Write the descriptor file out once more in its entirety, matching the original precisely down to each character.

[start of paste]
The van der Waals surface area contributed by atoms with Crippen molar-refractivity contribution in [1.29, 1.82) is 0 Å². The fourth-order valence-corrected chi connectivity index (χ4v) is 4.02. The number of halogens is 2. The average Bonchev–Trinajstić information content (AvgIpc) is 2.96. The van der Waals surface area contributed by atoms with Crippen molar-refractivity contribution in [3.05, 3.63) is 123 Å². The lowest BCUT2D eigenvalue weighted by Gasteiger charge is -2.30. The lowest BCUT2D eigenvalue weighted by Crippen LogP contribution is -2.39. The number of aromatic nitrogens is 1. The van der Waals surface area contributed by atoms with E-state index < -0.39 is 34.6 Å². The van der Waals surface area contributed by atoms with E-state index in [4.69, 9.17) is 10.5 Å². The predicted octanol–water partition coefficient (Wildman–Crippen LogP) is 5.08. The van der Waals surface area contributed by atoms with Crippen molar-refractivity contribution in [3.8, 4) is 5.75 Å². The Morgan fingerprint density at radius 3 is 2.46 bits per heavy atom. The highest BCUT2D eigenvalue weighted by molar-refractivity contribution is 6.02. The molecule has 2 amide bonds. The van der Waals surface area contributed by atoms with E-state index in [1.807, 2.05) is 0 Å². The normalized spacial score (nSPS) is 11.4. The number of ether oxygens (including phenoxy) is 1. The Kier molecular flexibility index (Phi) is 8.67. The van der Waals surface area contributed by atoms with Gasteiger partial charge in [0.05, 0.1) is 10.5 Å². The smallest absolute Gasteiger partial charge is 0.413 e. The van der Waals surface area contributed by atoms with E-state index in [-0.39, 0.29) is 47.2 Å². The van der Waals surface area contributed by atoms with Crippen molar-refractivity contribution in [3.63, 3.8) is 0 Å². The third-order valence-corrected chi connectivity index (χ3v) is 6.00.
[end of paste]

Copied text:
The van der Waals surface area contributed by atoms with Crippen molar-refractivity contribution in [1.29, 1.82) is 0 Å². The fourth-order valence-corrected chi connectivity index (χ4v) is 4.02. The number of halogens is 2. The average Bonchev–Trinajstić information content (AvgIpc) is 2.96. The van der Waals surface area contributed by atoms with Crippen molar-refractivity contribution in [3.05, 3.63) is 123 Å². The lowest BCUT2D eigenvalue weighted by Gasteiger charge is -2.30. The lowest BCUT2D eigenvalue weighted by Crippen LogP contribution is -2.39. The number of aromatic nitrogens is 1. The van der Waals surface area contributed by atoms with E-state index < -0.39 is 34.6 Å². The van der Waals surface area contributed by atoms with E-state index in [4.69, 9.17) is 10.5 Å². The predicted octanol–water partition coefficient (Wildman–Crippen LogP) is 5.08. The van der Waals surface area contributed by atoms with Crippen molar-refractivity contribution in [3.8, 4) is 5.75 Å². The Morgan fingerprint density at radius 3 is 2.46 bits per heavy atom. The highest BCUT2D eigenvalue weighted by molar-refractivity contribution is 6.02. The molecule has 2 amide bonds. The van der Waals surface area contributed by atoms with E-state index in [1.807, 2.05) is 0 Å². The normalized spacial score (nSPS) is 11.4. The number of ether oxygens (including phenoxy) is 1. The Kier molecular flexibility index (Phi) is 8.67. The van der Waals surface area contributed by atoms with Gasteiger partial charge in [0.05, 0.1) is 10.5 Å². The smallest absolute Gasteiger partial charge is 0.413 e. The van der Waals surface area contributed by atoms with E-state index in [-0.39, 0.29) is 47.2 Å². The van der Waals surface area contributed by atoms with Crippen molar-refractivity contribution in [3.63, 3.8) is 0 Å². The third-order valence-corrected chi connectivity index (χ3v) is 6.00.